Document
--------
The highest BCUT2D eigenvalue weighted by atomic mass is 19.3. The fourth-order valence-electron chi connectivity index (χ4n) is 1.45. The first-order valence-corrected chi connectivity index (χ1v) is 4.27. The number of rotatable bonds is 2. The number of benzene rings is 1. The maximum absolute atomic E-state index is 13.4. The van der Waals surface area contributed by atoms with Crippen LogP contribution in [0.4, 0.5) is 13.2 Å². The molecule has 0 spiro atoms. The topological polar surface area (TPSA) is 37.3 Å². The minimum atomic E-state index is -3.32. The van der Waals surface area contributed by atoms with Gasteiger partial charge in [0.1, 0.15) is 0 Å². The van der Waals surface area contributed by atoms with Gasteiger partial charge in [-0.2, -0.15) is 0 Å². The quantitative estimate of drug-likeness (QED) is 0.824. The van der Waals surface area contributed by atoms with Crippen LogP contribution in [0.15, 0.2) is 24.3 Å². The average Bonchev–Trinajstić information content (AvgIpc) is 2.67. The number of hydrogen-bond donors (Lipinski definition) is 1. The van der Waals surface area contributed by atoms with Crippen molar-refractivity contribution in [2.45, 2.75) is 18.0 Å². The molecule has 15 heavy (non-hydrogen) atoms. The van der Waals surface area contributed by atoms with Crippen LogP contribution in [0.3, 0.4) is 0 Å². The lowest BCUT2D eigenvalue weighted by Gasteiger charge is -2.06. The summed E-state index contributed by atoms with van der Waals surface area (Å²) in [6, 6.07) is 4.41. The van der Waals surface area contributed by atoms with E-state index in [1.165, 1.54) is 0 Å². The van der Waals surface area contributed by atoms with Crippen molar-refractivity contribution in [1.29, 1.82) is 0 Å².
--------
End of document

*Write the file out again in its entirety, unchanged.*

The highest BCUT2D eigenvalue weighted by atomic mass is 19.3. The fourth-order valence-electron chi connectivity index (χ4n) is 1.45. The first-order valence-corrected chi connectivity index (χ1v) is 4.27. The number of rotatable bonds is 2. The number of benzene rings is 1. The maximum absolute atomic E-state index is 13.4. The van der Waals surface area contributed by atoms with Crippen LogP contribution in [0.4, 0.5) is 13.2 Å². The molecule has 0 spiro atoms. The topological polar surface area (TPSA) is 37.3 Å². The minimum atomic E-state index is -3.32. The van der Waals surface area contributed by atoms with Gasteiger partial charge in [0.1, 0.15) is 0 Å². The van der Waals surface area contributed by atoms with Gasteiger partial charge in [-0.2, -0.15) is 0 Å². The quantitative estimate of drug-likeness (QED) is 0.824. The van der Waals surface area contributed by atoms with Crippen LogP contribution in [0.15, 0.2) is 24.3 Å². The average Bonchev–Trinajstić information content (AvgIpc) is 2.67. The number of hydrogen-bond donors (Lipinski definition) is 1. The van der Waals surface area contributed by atoms with Crippen molar-refractivity contribution in [2.45, 2.75) is 18.0 Å². The molecule has 15 heavy (non-hydrogen) atoms. The van der Waals surface area contributed by atoms with Crippen LogP contribution in [0.3, 0.4) is 0 Å². The lowest BCUT2D eigenvalue weighted by Gasteiger charge is -2.06. The summed E-state index contributed by atoms with van der Waals surface area (Å²) in [6, 6.07) is 4.41. The van der Waals surface area contributed by atoms with E-state index in [1.165, 1.54) is 0 Å². The van der Waals surface area contributed by atoms with Crippen molar-refractivity contribution in [1.29, 1.82) is 0 Å².